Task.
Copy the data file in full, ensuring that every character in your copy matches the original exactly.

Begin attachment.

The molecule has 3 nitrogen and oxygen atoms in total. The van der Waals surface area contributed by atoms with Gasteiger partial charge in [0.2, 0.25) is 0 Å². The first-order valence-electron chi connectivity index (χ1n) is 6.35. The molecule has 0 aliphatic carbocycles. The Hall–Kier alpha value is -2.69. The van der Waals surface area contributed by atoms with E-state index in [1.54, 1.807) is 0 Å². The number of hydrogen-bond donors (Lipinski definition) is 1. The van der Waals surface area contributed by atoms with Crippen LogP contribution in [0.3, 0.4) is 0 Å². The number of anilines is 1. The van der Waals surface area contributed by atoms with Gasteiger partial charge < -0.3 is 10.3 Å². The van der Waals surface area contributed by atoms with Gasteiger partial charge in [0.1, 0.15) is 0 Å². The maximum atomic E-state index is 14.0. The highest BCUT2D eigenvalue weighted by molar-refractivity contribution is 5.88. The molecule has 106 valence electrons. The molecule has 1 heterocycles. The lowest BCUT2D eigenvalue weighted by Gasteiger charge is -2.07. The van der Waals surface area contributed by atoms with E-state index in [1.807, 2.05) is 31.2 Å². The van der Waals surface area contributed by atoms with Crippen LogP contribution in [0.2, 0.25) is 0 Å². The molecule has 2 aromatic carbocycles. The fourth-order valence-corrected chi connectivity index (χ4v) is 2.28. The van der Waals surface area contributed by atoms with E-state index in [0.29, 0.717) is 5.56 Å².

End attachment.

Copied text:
The molecule has 3 nitrogen and oxygen atoms in total. The van der Waals surface area contributed by atoms with Gasteiger partial charge in [0.2, 0.25) is 0 Å². The first-order valence-electron chi connectivity index (χ1n) is 6.35. The molecule has 0 aliphatic carbocycles. The Hall–Kier alpha value is -2.69. The van der Waals surface area contributed by atoms with E-state index in [1.54, 1.807) is 0 Å². The number of hydrogen-bond donors (Lipinski definition) is 1. The van der Waals surface area contributed by atoms with Crippen LogP contribution in [0.3, 0.4) is 0 Å². The number of anilines is 1. The van der Waals surface area contributed by atoms with Gasteiger partial charge < -0.3 is 10.3 Å². The van der Waals surface area contributed by atoms with Gasteiger partial charge in [0.1, 0.15) is 0 Å². The maximum atomic E-state index is 14.0. The highest BCUT2D eigenvalue weighted by molar-refractivity contribution is 5.88. The molecule has 106 valence electrons. The molecule has 1 heterocycles. The lowest BCUT2D eigenvalue weighted by Gasteiger charge is -2.07. The van der Waals surface area contributed by atoms with E-state index in [1.807, 2.05) is 31.2 Å². The van der Waals surface area contributed by atoms with Crippen LogP contribution in [0.2, 0.25) is 0 Å². The molecule has 2 aromatic carbocycles. The fourth-order valence-corrected chi connectivity index (χ4v) is 2.28. The van der Waals surface area contributed by atoms with E-state index in [0.29, 0.717) is 5.56 Å².